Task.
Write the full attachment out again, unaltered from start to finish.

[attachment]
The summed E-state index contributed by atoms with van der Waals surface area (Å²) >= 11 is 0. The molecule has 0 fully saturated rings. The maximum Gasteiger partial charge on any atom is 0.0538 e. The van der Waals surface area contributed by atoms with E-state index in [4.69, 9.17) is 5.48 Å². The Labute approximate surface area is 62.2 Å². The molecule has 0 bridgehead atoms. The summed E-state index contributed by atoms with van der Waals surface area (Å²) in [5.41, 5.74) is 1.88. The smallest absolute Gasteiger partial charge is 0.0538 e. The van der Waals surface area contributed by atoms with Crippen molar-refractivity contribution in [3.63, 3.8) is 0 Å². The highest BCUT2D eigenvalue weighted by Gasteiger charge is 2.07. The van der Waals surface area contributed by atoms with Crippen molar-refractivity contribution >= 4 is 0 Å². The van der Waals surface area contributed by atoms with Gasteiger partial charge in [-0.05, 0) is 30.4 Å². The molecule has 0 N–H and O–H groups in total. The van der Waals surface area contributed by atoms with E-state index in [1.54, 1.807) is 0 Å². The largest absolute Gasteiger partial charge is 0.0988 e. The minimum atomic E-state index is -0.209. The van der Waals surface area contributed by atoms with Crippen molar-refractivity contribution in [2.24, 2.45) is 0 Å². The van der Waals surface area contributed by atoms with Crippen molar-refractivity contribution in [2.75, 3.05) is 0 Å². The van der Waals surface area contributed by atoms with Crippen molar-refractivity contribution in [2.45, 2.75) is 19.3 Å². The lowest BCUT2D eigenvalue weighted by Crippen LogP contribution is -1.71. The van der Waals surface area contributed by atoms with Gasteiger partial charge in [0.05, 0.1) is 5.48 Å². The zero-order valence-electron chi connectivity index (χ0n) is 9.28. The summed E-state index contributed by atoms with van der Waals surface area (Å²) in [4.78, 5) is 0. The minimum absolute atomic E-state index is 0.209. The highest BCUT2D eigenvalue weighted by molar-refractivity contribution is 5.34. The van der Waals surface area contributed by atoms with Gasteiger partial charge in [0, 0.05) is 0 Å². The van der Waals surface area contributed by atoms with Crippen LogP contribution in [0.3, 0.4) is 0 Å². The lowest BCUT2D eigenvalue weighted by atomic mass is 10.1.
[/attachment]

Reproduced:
The summed E-state index contributed by atoms with van der Waals surface area (Å²) >= 11 is 0. The molecule has 0 fully saturated rings. The maximum Gasteiger partial charge on any atom is 0.0538 e. The van der Waals surface area contributed by atoms with E-state index in [4.69, 9.17) is 5.48 Å². The Labute approximate surface area is 62.2 Å². The molecule has 0 bridgehead atoms. The summed E-state index contributed by atoms with van der Waals surface area (Å²) in [5.41, 5.74) is 1.88. The smallest absolute Gasteiger partial charge is 0.0538 e. The van der Waals surface area contributed by atoms with Crippen molar-refractivity contribution in [3.63, 3.8) is 0 Å². The highest BCUT2D eigenvalue weighted by Gasteiger charge is 2.07. The van der Waals surface area contributed by atoms with Crippen molar-refractivity contribution >= 4 is 0 Å². The van der Waals surface area contributed by atoms with Gasteiger partial charge in [-0.05, 0) is 30.4 Å². The molecule has 0 N–H and O–H groups in total. The van der Waals surface area contributed by atoms with E-state index in [1.54, 1.807) is 0 Å². The largest absolute Gasteiger partial charge is 0.0988 e. The minimum atomic E-state index is -0.209. The van der Waals surface area contributed by atoms with Crippen molar-refractivity contribution in [2.24, 2.45) is 0 Å². The van der Waals surface area contributed by atoms with Crippen molar-refractivity contribution in [2.75, 3.05) is 0 Å². The van der Waals surface area contributed by atoms with Crippen molar-refractivity contribution in [2.45, 2.75) is 19.3 Å². The lowest BCUT2D eigenvalue weighted by Crippen LogP contribution is -1.71. The van der Waals surface area contributed by atoms with Gasteiger partial charge in [0.05, 0.1) is 5.48 Å². The zero-order valence-electron chi connectivity index (χ0n) is 9.28. The summed E-state index contributed by atoms with van der Waals surface area (Å²) in [4.78, 5) is 0. The minimum absolute atomic E-state index is 0.209. The highest BCUT2D eigenvalue weighted by molar-refractivity contribution is 5.34. The van der Waals surface area contributed by atoms with Gasteiger partial charge in [0, 0.05) is 0 Å². The van der Waals surface area contributed by atoms with Crippen LogP contribution in [0.3, 0.4) is 0 Å². The lowest BCUT2D eigenvalue weighted by atomic mass is 10.1.